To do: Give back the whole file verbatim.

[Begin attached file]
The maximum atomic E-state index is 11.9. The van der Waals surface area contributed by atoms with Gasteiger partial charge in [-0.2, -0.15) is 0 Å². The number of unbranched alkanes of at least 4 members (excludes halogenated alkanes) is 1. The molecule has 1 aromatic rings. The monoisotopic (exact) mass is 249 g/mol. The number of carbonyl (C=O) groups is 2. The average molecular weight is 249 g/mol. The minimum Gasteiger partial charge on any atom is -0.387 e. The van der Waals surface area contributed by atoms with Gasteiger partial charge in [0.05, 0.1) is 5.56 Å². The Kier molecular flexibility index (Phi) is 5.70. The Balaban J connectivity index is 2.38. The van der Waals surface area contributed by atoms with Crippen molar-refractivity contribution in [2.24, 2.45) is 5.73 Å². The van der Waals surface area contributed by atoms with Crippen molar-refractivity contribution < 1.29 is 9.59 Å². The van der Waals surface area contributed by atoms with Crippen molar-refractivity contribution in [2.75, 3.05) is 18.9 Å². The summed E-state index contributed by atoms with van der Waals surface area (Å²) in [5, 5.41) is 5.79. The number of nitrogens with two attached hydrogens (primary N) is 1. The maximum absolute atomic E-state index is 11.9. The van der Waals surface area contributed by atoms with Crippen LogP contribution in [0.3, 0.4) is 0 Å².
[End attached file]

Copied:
The maximum atomic E-state index is 11.9. The van der Waals surface area contributed by atoms with Gasteiger partial charge in [-0.2, -0.15) is 0 Å². The number of unbranched alkanes of at least 4 members (excludes halogenated alkanes) is 1. The molecule has 1 aromatic rings. The monoisotopic (exact) mass is 249 g/mol. The number of carbonyl (C=O) groups is 2. The average molecular weight is 249 g/mol. The minimum Gasteiger partial charge on any atom is -0.387 e. The van der Waals surface area contributed by atoms with Gasteiger partial charge in [0.05, 0.1) is 5.56 Å². The Kier molecular flexibility index (Phi) is 5.70. The Balaban J connectivity index is 2.38. The van der Waals surface area contributed by atoms with Crippen molar-refractivity contribution in [2.24, 2.45) is 5.73 Å². The van der Waals surface area contributed by atoms with Crippen molar-refractivity contribution < 1.29 is 9.59 Å². The van der Waals surface area contributed by atoms with Crippen molar-refractivity contribution in [2.75, 3.05) is 18.9 Å². The summed E-state index contributed by atoms with van der Waals surface area (Å²) in [5, 5.41) is 5.79. The number of nitrogens with two attached hydrogens (primary N) is 1. The maximum absolute atomic E-state index is 11.9. The van der Waals surface area contributed by atoms with Crippen LogP contribution in [0.3, 0.4) is 0 Å².